Lost for words: new relationships and Journey, by Alan Williamson -- How words fail in describing the experience of game play. Referrs to Journey (wiki, gameplay)

Call of Duty 6: Modern Warfare 2: ass2ass.gif, by Greg Petrovic -- On the fake morality of No Russian.

No Exit: How Games Can Change Us, by Mattie Brice -- Brice gives a wonderful analysis on the bleed between the real and the sim. Raph Koster expresses similar ideas. Maybe a bit about the games/art dichotomy.

No Exit: How Games Can Change UsHow our perception of space in games changes depending on our maps, by Line Hollis -- Using Morrowind (previously, previously, and previously) as a focal point, Hollis looks at the way that our perception of geography is shaped within game-space by both physical and digital artifacts.

Play is excavation: the search for game poetry, by Dylan Holmes -- "My premise while writing this book was to portray these games as being something other than the insipid and pointless rot-your-brain-run-your-eyes-waste-your-life-whydontcha entertainments that many of the adults of my youth saw them as, but as the works of art they truly are." Holmes examines the game as poetry, referencing the work of noted games scholar Ian Bogost (previously, previously and previously).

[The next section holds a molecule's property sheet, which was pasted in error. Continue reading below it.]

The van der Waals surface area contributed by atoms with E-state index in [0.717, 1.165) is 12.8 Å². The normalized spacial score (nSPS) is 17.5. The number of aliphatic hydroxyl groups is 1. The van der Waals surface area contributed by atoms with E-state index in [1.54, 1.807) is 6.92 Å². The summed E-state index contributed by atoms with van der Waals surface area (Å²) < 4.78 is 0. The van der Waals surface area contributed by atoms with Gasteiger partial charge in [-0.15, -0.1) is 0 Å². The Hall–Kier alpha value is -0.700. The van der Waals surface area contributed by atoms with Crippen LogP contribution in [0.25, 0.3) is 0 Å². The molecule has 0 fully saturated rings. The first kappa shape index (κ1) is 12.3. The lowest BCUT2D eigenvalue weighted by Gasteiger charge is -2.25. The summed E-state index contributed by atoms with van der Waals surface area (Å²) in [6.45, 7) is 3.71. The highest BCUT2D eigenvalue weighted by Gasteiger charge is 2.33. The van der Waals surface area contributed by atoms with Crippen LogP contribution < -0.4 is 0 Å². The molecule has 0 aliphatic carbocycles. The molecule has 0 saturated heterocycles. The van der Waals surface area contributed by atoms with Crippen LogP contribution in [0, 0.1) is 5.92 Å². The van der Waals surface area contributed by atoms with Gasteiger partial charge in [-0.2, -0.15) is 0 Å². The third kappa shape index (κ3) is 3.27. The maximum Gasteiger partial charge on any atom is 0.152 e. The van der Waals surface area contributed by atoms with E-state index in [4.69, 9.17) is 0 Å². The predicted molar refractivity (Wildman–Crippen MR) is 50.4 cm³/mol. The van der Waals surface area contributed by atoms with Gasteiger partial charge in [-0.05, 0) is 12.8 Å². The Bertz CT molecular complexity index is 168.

Sometimes games want you to think they’re critiquing violence, but instead they legitimize it, by Cameron Kunzelman -- Kunzelman writes about the 'epic win' of the ten billionth digital covenant death, as celebrated by Jane McGonical. Relates specifically to the strange internal logic of the new XCOM game.

Planting Seeds: A mobile game that supports Kenyan women, by Jill Schar -- On gameful design, as imagined by Jane McGonical, and gamification.

The Heart of Torchlight 2’s Darkness, by Dan Cox -- The troubling mechanic of progression through killing. Examined within the game-world of Torchlight 2 (wiki, gameplay).

Borderlands 2 might be funny, but it’s not a comedy, by Tom Auxier -- Auxier writes about genre: shooter, comedy, action movie, farce. Draws upon the hillarious game Tokyo Jungle.

In defense of old values: talking with Pid’s Kian Bashiri, by Fernando Cordeiro -- An interview with Pid's developer Kian Bashiri.

Dark Souls – the Hollowed Killer of Lordran (previously), by alex -- A narrative about the narrative of Dark Souls. Praise the Sun!

There are many more at Nightmare Mode.